Destin Fire Rescue gets technical training at Destin Commons for high-angle rescues

Tina Harbuck
The Destin Log

Hanging off the side of a five-story building doesn’t sound like much fun, but if you’re part of Destin Fire Rescue it can be. 

About a dozen Destin firefighters have just completed a week-long Rope Rescue Technician Class taught by instructors from West Palm Beach Fire and City of Miami Fire. 

“It was basically a rope rescue class to get our folks certified for high and high-angle rescues and things like that,” said Capt. Mike Landis of Destin Fire Rescue. 

Destin just recently started a technical team. This particular class was five days and 40 hours of instruction. To be eligible for the Rope Rescue Technician Class, firefighters went through 40 hours of basic training in December. 

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“So, to get to the technician level, it’s 80 hours of training,” Landis said. 

As for the rope rescue class last week, “It was a great,” he added. 

The training was done at the Destin Commons parking garage. 

“It was a fantastic place to train. We were on the fifth floor so it wasn’t too bad,” Landis said. 

Destin Fire Rescue's Dave Garner lowers himself and his "patient" as part of rope rescue training at Destin Commons.

He said they even put a couple of the younger recruits in a basket and tied them up like a patient would be and sent them over the side. 

“They were like, 'Whoa' … because they didn’t have control,” Landis said. 

"But we really wanted them to know how their patient would feel,” he added.  

Landis said an example of a high-angle rescue would be something similar to a window washer in distress on the side of a high-rise building. 

"If we had to go down and get him up, that’s a technical rescue. It takes a lot of different devices, a lot of different equipment, a lot of skill. They have to know what they are doing … because gravity is still gravity,” Landis said. 

“It’s not just a reach and grab and pull them in,” he added. “It’s setting up a full system to make sure it’s not only safe for the person we’re going to rescue but for us as well. You’ve got to know what you’re doing.”  

More than a dozen Destin firefighters participated in the Rope Rescue Technician Class.

And the instructors from South Florida were experts. 

“This is what they do,” said Landis, who noted that one of the guys from Miami helped set up lines during some of the Sept. 11 rescues in New York City. 

“So, if we’re going to do some crazy stuff, we need some crazy dudes that have done it before,” Landis said. 

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Destin now has 21 firefighters certified in high-angle rope rescues. 

“We had anywhere from battalion chiefs down to rookie firemen getting certified. The guys love this. It’s such a great class because it’s fun. Fun for most … because we’re a different breed,” Landis said.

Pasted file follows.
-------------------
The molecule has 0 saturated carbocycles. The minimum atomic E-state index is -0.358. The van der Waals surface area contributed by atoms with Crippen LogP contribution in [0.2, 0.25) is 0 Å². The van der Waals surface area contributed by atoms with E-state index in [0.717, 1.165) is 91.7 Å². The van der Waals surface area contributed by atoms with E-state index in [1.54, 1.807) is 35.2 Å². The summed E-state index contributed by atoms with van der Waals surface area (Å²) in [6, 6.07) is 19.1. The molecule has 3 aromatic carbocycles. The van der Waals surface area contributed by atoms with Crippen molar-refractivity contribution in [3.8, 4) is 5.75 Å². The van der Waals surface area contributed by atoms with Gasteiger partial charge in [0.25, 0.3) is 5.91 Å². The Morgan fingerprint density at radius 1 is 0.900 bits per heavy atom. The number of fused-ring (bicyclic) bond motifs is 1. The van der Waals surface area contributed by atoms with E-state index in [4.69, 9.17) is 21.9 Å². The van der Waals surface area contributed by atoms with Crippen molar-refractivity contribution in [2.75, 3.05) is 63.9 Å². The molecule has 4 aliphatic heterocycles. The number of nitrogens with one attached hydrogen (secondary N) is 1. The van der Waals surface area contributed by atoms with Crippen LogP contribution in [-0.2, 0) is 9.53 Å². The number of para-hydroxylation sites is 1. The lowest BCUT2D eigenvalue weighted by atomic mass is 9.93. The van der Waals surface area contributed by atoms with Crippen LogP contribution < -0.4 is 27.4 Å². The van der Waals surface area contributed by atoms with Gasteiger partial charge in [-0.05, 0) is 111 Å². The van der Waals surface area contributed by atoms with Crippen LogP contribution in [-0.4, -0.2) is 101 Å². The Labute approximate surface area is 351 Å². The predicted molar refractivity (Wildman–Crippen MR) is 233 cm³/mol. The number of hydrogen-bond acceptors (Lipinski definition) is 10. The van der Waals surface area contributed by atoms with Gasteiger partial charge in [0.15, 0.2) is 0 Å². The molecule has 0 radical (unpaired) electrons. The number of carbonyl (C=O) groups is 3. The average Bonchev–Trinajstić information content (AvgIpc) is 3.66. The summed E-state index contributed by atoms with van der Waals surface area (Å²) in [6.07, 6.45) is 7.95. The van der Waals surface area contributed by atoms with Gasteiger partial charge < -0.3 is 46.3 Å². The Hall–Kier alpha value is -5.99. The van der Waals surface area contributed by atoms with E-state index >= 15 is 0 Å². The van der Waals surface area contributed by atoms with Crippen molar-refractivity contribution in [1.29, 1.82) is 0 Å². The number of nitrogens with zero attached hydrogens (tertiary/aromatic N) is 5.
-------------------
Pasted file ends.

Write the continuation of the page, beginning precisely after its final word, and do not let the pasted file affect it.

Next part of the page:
Destin firefighter Cody Kilpatrick, 25, loved the Rope Rescue Technician Class. "I'm an adrenaline junkie, anyhow. It was fun," Kilpatrick said.

Destin’s Cody Kilpatrick, 25, is one of the rookies who were certified. He said he loves every minute of serving with Destin Fire Rescue. 

“I'm fresh,” said Kilpatrick who has been with the department for about six months. 

“I'm new to Destin Fire and I love it. I wouldn’t want to be in any other department,” he said. 

Kilpatrick grew up in Destin, playing baseball and going to the beach.  

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"I’m just a small-town boy … grew up on the beach. I never did anything like this,” he said. 

“This is my first career. I didn’t know there was so much in fire service. We’re learning something every single day … never a dull moment,” Kilpatrick said. 

As for the rope rescue class, “It was high-intensity training and good instructors,” he added. 

Kilpatrick said the instructors worked with them one-on-one and didn’t hesitate to stop what they were doing to answer questions. 

“It was a great experience,” he said. 

“I was a little terrified at first, (when I went over the side of the building) but you have like six or seven anchors on you and you’ve got your brothers on top that can take care of you,” Kilpatrick said. 

“It was one of the best experiences I’ve ever had. ... I highly enjoyed it,” he said. 

He especially liked the rappelling part.

“That’s just me. I’m an adrenaline junkie, anyhow. It was fun,” Kilpatrick said. 

And fire rescue is the career for Kilpatrick. He has goals of rising in the ranks to maybe captain one day, “just wherever this career takes me,” he said. 

“It’s a family … kind of like playing baseball was a family. It’s team oriented,” he said. 

And the technical team at Destin Fire Rescue is here for Destin. 

“It’s for our citizens and our visitors,” Landis said. 

“We built this team for our residents, for our people that come and go,” he added. 

But the team is small enough that they can travel to surrounding areas to help when needed. 

“It is for Destin and surrounding areas and up and beyond. But as long as we are squared away here, we can go and help other people,” he said. 

The firefighters train every year to learn different disciplines. 

“It’s just like anything else, if you don’t use it, you lose it. It’s fun and cool stuff,” Landis said.

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